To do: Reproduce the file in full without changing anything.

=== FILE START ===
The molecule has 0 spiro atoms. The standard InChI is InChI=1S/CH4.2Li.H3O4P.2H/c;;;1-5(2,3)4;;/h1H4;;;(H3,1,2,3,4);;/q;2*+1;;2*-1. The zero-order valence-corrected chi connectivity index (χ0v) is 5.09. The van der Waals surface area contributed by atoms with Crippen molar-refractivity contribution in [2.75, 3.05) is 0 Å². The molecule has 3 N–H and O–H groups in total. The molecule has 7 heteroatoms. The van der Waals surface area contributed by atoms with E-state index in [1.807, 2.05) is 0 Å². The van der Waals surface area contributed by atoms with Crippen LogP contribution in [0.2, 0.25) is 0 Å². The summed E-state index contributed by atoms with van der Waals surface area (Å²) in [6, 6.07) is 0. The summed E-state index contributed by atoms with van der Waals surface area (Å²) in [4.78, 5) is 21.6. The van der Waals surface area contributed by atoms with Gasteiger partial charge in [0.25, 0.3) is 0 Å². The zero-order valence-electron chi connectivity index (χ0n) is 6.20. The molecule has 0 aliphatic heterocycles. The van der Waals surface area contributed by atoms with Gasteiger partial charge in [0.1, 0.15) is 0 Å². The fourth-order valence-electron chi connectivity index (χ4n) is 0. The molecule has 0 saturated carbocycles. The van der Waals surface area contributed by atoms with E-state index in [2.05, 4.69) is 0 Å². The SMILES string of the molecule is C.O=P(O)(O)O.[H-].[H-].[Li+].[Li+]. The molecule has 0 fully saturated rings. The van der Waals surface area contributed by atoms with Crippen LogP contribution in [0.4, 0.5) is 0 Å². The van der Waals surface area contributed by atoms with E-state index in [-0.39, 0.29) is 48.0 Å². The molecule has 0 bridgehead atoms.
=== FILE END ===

The molecule has 0 spiro atoms. The standard InChI is InChI=1S/CH4.2Li.H3O4P.2H/c;;;1-5(2,3)4;;/h1H4;;;(H3,1,2,3,4);;/q;2*+1;;2*-1. The zero-order valence-corrected chi connectivity index (χ0v) is 5.09. The van der Waals surface area contributed by atoms with Crippen molar-refractivity contribution in [2.75, 3.05) is 0 Å². The molecule has 3 N–H and O–H groups in total. The molecule has 7 heteroatoms. The van der Waals surface area contributed by atoms with E-state index in [1.807, 2.05) is 0 Å². The van der Waals surface area contributed by atoms with Crippen LogP contribution in [0.2, 0.25) is 0 Å². The summed E-state index contributed by atoms with van der Waals surface area (Å²) in [6, 6.07) is 0. The summed E-state index contributed by atoms with van der Waals surface area (Å²) in [4.78, 5) is 21.6. The van der Waals surface area contributed by atoms with Gasteiger partial charge in [0.25, 0.3) is 0 Å². The zero-order valence-electron chi connectivity index (χ0n) is 6.20. The molecule has 0 aliphatic heterocycles. The van der Waals surface area contributed by atoms with Gasteiger partial charge in [0.1, 0.15) is 0 Å². The fourth-order valence-electron chi connectivity index (χ4n) is 0. The molecule has 0 saturated carbocycles. The van der Waals surface area contributed by atoms with E-state index in [2.05, 4.69) is 0 Å². The SMILES string of the molecule is C.O=P(O)(O)O.[H-].[H-].[Li+].[Li+]. The molecule has 0 fully saturated rings. The van der Waals surface area contributed by atoms with Crippen LogP contribution in [0.4, 0.5) is 0 Å². The van der Waals surface area contributed by atoms with E-state index in [-0.39, 0.29) is 48.0 Å². The molecule has 0 bridgehead atoms.